Another important drug for the company is Esmya, a uterine fibroid therapy which is expected to break into the American market if it reports positive data from the second of Phase 3 trials expected in the first half of this year. The trial marks Allergan's second attempt to get FDA approval in the U.S after withdrawing an earlier application filed in 2012. According to results released so far, the drug has met all co-primary and secondary endpoints and has had a good safety profile with no serious side-effects.

To better illustrate Esmya's potential, Umer Raffat, a senior analyst at Evercore ISI said this is in a note to clients last year: "This drug is already approved in Europe and Canada. However, the indication is limited: pre-operative treatment only. On the other hand, FDA is allowing Allergan to enroll patients with signs and symptoms but not necessarily preparing for surgery. This greatly expands the target population for Esmya."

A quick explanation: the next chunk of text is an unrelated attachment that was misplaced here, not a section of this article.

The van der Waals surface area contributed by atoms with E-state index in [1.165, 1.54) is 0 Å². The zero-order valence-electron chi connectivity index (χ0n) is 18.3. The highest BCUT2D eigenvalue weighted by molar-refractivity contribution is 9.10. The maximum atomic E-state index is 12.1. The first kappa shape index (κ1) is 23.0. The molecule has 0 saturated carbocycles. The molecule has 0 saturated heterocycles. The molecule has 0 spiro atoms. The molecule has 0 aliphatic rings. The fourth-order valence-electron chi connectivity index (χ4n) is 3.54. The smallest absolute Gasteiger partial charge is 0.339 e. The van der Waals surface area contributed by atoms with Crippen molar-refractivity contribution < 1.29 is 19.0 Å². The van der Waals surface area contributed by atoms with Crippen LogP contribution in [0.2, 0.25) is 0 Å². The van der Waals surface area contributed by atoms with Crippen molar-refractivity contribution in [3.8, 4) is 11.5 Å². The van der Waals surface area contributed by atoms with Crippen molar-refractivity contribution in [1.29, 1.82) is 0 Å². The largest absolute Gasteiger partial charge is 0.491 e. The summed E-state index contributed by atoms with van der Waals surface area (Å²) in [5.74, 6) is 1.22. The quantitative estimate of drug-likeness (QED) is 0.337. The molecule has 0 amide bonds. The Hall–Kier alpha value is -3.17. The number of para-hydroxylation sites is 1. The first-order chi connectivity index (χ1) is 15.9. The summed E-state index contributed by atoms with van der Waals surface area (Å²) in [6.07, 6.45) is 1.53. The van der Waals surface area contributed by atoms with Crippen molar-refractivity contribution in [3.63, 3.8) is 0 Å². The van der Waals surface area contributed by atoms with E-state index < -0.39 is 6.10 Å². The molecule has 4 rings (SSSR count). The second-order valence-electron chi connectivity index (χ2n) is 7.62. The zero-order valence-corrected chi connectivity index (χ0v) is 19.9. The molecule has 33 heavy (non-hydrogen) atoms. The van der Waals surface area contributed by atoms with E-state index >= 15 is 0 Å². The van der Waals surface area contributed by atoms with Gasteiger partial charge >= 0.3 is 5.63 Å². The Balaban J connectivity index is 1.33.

If it gains FDA approval, Esmya could become the first non-invasive long term treatment and the biggest selling uterine fibroid drug with estimated sales of $500 million to $1 billion.

Allergan's also recently announced positive data from trials evaluating its Linaclotide colonic release - 1 or CR1 and CR2 formulations in patients with irritable bowel syndrome with constipation (IBS-C) and those without constipation. As the company expects to begin Phase 3 clinical trials by the second half of the year, this has the potential of becoming another win for the company.